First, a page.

We do an initial cleaning of the heads in the garden, brushing the dirt off the roots and bulbs with our hands.  The purpose of this is not to make bright, clean, grocery-store garlic, but to ensure that the plant doesn’t have an earth ball around its roots that will keep it from curing properly.  If it has moist soil on its roots, it will keep trying to grow and may not dry down properly.  In this initial cleaning of the garlic you should be careful not to remove the wrappers, the papery outer surface of the bulb, because they protect the garlic and help it stay moist in your kitchen or root cellar all year long.  Naked garlic is desiccated garlic.  That said, removing a single wrapper to get off clots of clay is probably no big deal.

Once the garlic is harvested and cleaned lightly we take it to a friend’s garden shed where we dry it for three weeks.  If you only have a small amount of garlic from a home garden, you can tie it in to bunches of ten or so and hang it in an airy place, like a sheltered porch or garage or even in your house if you don’t mind the aromatic smell of fresh garlic for a few days before it dries down.

We stack our garlic in single layers on boards, with risers between board layers, kind of like the old cinder block and board bookcases we used in graduate school.  The risers are essential to give each layer of garlic enough room for air to circulate. If you just make a big pile of garlic without air circulation, you will end up with rotting garlic sludge.  In a really wet year, we might turn a fan or two on the garlic while it is curing, but most of the time that isn’t necessary.

Linda placing a board on top of a riser to make the next layer of the drying rack

During the process of curing, the garlic goes through some internal development. If you open a freshly harvested garlic head in mid July, it will not have fully formed internal walls between cloves, and the garlic will be greenish and juicy.  There is nothing wrong with eating it at that stage, but it has a much harsher taste than mellowed, cured garlic.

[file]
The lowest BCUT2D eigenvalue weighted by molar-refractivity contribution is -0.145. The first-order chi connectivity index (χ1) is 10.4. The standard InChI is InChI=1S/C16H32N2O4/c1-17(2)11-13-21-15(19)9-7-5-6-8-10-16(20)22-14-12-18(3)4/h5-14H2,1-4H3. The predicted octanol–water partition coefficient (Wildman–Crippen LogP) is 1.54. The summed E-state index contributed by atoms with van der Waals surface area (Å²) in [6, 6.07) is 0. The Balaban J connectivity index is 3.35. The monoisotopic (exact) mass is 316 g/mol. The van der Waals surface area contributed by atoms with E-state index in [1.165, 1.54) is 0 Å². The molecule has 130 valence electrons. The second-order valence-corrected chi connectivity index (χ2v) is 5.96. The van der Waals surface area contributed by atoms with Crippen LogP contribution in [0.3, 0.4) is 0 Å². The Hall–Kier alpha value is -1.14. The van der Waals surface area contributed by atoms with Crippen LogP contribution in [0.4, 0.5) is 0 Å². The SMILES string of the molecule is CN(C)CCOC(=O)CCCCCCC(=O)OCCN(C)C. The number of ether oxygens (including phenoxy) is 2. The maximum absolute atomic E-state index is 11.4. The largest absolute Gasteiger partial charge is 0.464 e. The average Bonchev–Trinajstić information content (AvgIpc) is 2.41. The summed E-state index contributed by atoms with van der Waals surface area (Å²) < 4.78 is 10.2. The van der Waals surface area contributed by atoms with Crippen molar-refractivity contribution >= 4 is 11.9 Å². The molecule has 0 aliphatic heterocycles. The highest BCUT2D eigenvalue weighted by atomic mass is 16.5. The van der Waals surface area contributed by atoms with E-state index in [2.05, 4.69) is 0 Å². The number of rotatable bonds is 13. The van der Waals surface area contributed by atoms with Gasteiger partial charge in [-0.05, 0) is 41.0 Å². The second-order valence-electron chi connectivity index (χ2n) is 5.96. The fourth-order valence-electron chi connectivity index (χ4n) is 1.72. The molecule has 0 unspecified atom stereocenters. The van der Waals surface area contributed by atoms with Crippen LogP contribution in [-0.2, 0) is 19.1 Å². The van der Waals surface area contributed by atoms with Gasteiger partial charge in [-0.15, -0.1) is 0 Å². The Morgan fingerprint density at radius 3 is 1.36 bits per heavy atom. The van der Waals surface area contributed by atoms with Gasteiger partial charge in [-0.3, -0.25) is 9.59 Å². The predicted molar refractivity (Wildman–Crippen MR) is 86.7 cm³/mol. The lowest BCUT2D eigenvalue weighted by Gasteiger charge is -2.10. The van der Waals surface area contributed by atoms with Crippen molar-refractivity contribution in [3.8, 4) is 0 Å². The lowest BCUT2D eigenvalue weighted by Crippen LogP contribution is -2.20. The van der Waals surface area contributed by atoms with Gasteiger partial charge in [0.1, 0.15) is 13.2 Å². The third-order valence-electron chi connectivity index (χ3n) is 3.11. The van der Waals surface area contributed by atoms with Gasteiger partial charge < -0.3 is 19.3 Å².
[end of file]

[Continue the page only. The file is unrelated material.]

We sometimes make garlic braids out of part of our garlic.  If they are tightly braided, they make a really good edible gift since they are beautiful. I am terrible at this, my braids are sloppy, but my husband Michael plaits a mean garlic braid.  If we get around to doing this, I will write a follow up post on braiding.  Because you leave the stems on garlic braids, the garlic keeps better into the winter than garlic that you trim.  We still have usable garlic on a couple of braids we made last year.  The rest of our garlic sprouted or dried out around two months ago.

a small hard neck garlic braid

Some people think you can’t braid hard neck garlic, but they are wrong.  At around 10 to 15 days after harvest, it is dry enough to handle easily but still supple enough to braid.  We leave the scapes on our garlic, in part to minimize wounding the plant during the growing season. Many people cut the scapes off during the growing season; it probably doesn’t matter much.  The scapes provide a sort of backbone to the braid.

Garlic that is not being braided gets trimmed after it cures.  We cut the stem and roots off around three weeks after harvest, brush off any dry dirt and, if it is still dirty, remove the outer wrapper so that we won’t get mud on our cutting board when we use it.   We store our garlic in a basket in the kitchen, where the air is somewhat moist from cooking, and it lasts until around March. Soft neck garlic can last until the new crop is in if it is the right environment but it is pretty flavorless toward the end.

If I ever get around to buying a dehydrator, I will try making garlic powder, but since I am torn between wanting to experiment and wanting to get down to 100 possessions (I have something like a million possessions to go to get to that goal), I guess garlic powder will just have to wait.

Editor’s Note: Dianna & Michael have a series of gardens on their friend’s property, community sharecropping. If you are new to Dianna‘s ongoing series, please go back and read her past articles on the subject. So totally fascinating.